[Quick Summary: A hobo is paid to pretend to be John Doe, a disgruntled citizen, and stirs up a media frenzy that he becomes more than he can handle.]
This script must've been a bear to craft.
How do you show internal moral conflict? Externalize it.
Here, the protagonist (John Doe) has both an angel (Colonel) and the devil (Ann).
Ann is a newspaper columnist who makes up a fictional citizen, John Doe, who everyone wants to meet. She hires a John, a hobo (and former minor league player).
You can see why John is torn between Ann vs. the Colonel:
A) John falls for Ann, and the newspaper offers surgery to repair his throwing arm:
ex. "CONNELL: ...Now I want you to sign this agreement. It gives us an exclusive story under your name day by day from now until Christmas. On December twenty-sixth, you get one railroad ticket out of town, and the Bulletin agrees to pay to have your arm fixed. That's what you want, isn't it?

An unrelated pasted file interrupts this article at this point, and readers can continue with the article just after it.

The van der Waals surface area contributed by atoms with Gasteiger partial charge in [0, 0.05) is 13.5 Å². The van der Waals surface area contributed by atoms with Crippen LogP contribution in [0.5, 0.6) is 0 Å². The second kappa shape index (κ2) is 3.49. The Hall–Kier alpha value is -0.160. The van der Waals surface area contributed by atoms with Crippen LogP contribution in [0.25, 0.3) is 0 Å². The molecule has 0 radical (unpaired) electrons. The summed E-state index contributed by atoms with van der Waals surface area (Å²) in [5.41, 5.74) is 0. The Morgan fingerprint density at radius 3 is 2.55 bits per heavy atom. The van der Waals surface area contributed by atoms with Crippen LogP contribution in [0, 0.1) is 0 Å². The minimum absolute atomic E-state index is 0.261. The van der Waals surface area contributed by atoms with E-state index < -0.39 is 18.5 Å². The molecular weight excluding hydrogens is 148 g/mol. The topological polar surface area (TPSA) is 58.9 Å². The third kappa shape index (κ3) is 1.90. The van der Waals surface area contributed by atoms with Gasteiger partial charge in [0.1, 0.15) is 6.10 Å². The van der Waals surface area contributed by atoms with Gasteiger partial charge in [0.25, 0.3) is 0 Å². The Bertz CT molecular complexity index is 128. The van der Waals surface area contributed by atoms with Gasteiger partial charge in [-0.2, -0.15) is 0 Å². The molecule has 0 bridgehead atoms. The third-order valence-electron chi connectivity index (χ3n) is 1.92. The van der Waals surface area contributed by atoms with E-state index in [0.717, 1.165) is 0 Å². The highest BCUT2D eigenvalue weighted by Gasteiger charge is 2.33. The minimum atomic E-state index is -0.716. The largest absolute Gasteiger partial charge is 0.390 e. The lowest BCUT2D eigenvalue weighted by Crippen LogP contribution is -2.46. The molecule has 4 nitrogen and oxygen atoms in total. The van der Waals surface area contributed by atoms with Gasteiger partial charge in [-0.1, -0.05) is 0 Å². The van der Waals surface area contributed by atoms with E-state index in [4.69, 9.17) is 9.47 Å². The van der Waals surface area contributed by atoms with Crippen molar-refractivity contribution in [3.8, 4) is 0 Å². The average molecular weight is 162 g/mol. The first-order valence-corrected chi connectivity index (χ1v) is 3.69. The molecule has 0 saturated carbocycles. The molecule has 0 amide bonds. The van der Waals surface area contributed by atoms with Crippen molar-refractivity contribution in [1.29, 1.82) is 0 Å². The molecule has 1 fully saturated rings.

JOHN: Yeah, but it's got ot be by bone-setter Brown.
CONNELL: Okay, bone-setter Brown goes."
B) The Colonel is looking out for John's best interests:
ex. "JOHN: (as he goes) Hey, stop worrying, Colonel. Fifty bucks ain't going to ruin me.
COLONEL: I seen plenty of fellers start out with fifty bucks and wind up with a bank account!
BEANY: (can't stand it any more) Hey, whatsa matter with a bank account, anyway?
COLONEL: (ignoring him) And let me tell you, Long John. When you become a guy with a bank account, they got you. Yessir, they got you!
BEANY: Who's got him?
COLONEL: The heelots!"
WHAT I'VE LEARNED: I liked how the push and pull between Ann vs. the Colonel externalizes the battle inside John Doe.
Meet John Doe (1941)
by Robert Riskin
Based on the story by Richard Connell and Robert Presnell